The Hillhouse

The Journey of a Mother and Son

Bag O Dad October 9, 2015

My father’s ashes have resided on North Broadway in Saratoga Springs for nearly two years now. We pass the funeral home each morning as we drive to school. Some mornings we wave and say hello to grandpa, sometimes we call out to him, letting him know that we haven’t forgotten, and we’ll come to get him soon… but most days we do forget. In our minds, that historic mansion on North Broadway is just where dad lives now. Among the tony, gentile and wealthy folk he so often joked about. He had liked to speak in different accents, and would happily interject “I weesh to be reech” into conversations – he even said it again just a few days before he died, with a smile on his face and a twinkle in his eye. Many were the times he would tell us how life would look for a gentleman of such means; he made mock instructions to his imagined staff, told us how he’d lunch with Marylou or take tea on the veranda. For as long as I can remember, he would make good fun of the money’d folk and their upscale habits, but deep down, I don’t think dad would have minded one bit if such fortune were to have befallen him. Had he the money to express himself fully in this world, I have no doubt he would have surrounded himself with the finest of everything (most notably wine and double-manual harpsichords.)

We’ve always liked knowing he was there, quietly resting on a shelf in the fine home. It feels familiar now, to know that dad “lives on North Broadway”. As I said to the funeral director on the phone today – when I finally felt it was time to see if dad hadn’t overstayed his welcome – that it had been dad’s pleasure to have lived across the street from the Riggis, he generously offered that it instead was the Riggis who were honored to have had him as their neighbor. The Riggi’s enormous home – one which they themselves like to call the ‘Palazzo Riggi’ – has become something of a tourist destination, especially on Halloween. Readers may recall that Elihu won a $100 bill from Mrs. Riggi herself last year for his unique costume. While I posed with the Riggis and my son for a quick selfie, I noticed the Burke Funeral home mansion just behind the camera, and in that second the clash of realities seemed surreal. I said a quiet hello to him as we left the decadent celebration, and once again I wondered how long it would take for me to face the idea that dad was now no more than a shoebox of dust. It still didn’t feel real. Telling ourselves that dad was there somehow offered me some comfort. But the idea of actually seeing – and holding – the small box of his remains felt too real. Last fall I still wasn’t ready. God bless those folks at the funeral home. They’d never once called to tell us to come and pick him up. In fact, the funeral director had even said, shortly after dad’s death, that there was no hurry. I’m not sure most funeral homes are so lax. Don’t know, but I’d like to believe that we’ve been given some good, old-fashioned small-town care here. Yeah, it’s felt nice to know dad was there, taken care of and safe. I feel silly saying that, but there it is.

And here we are. I think we Conants are ready. Tomorrow would have been mom and dad’s 56th wedding anniversary. They married on 10/10 in Manhattan’s upper East side on a fine fall day. After their service they celebrated at the Harvard Club (a Yale man at the Harvard Club? Shhh…) and as they entered the limousine to take them away into the night, they received a telegram of congratulations. Can you imagine? There’s a photo of them, somewhere, in the back seat of the car, leaning in to read the message. It was truly an entirely different era. I think it’s just as well my father’s no longer here with us in this modern world; he was an old-school gentleman and scholar. His was a world of typed correspondence and hand-written notes… it was a slower, gentler world; a world of telegrams, paper and ink.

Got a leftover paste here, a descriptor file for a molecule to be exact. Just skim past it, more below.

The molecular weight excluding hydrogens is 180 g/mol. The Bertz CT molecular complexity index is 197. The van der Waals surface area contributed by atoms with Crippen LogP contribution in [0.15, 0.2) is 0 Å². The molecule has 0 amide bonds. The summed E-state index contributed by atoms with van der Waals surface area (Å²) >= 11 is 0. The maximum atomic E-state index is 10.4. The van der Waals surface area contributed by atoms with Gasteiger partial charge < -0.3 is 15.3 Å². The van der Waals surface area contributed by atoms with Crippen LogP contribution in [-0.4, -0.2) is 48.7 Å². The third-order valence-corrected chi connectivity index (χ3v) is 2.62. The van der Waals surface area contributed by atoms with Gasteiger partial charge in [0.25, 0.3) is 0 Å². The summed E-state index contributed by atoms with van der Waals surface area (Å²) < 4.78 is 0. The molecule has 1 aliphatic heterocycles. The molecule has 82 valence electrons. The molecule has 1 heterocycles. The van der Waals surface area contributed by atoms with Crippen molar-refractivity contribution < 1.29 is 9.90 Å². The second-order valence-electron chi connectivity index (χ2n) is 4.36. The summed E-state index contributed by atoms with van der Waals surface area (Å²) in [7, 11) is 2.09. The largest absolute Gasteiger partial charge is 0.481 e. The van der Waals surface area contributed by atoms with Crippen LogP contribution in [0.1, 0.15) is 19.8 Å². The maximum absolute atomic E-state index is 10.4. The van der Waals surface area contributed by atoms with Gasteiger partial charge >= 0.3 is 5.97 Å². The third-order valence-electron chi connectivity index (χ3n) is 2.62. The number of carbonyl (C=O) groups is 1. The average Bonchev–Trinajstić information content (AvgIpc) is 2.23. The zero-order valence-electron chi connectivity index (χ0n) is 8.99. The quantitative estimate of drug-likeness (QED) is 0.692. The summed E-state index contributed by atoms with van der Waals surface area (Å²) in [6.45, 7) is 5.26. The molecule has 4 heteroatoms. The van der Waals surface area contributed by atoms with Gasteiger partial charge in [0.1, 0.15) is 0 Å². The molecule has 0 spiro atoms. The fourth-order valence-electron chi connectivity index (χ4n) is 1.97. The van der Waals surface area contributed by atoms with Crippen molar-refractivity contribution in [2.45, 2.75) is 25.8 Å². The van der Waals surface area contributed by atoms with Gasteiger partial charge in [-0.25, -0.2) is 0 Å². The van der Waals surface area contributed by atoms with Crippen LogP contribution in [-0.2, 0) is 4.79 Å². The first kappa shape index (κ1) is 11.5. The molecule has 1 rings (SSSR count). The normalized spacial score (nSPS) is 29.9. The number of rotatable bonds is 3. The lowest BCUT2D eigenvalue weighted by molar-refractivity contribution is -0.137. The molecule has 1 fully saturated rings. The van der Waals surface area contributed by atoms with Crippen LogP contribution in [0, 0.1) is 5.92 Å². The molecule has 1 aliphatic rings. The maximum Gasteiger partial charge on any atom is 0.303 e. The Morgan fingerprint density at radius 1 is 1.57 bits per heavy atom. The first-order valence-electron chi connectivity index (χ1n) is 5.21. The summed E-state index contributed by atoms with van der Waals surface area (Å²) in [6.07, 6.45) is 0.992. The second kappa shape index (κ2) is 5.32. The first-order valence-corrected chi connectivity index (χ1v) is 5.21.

Although my mother doesn’t come out and say it in so many words, I can sense she might be starting to wonder at how things will end for her. I’m sure she wonders how long she’s got. How can you be 80 and not have such thoughts? I know that I, at 52, have come to understand in a much more profound and real way just how limited our lives are. As comfortable as we humans may have become at ignoring our ultimate fate, there still comes a moment or two when the idea finally gets your attention. I tell ya, knowing that in the next couple of hours I’ll be putting a box with what’s left of my dad’s body into the back seat of my CRV is a little surreal. And it makes this whole idea of actually dying begin to feel very possible. ! Look, I know this is business as usual; all of us deal with death. And at some point in many people’s lives they’ll be faced with the receipt of a loved one in powdered form; in a box, a bag, or if the comedy of life insists, all over the kitchen floor. (I was greatly relieved when Danny told me that the cremains were inside a bag which was then inside a box. !) I shouldn’t be making this such a big deal. But when it’s your first time, when it’s your deal, it is big. I do feel I’m readier for it than I was a year ago, but to be honest, my heart begins to race at the thought of holding dad’s remains. This morning I was missing my father deeply. Maybe having what’s left of him back home again will help soften that. And then again, maybe not.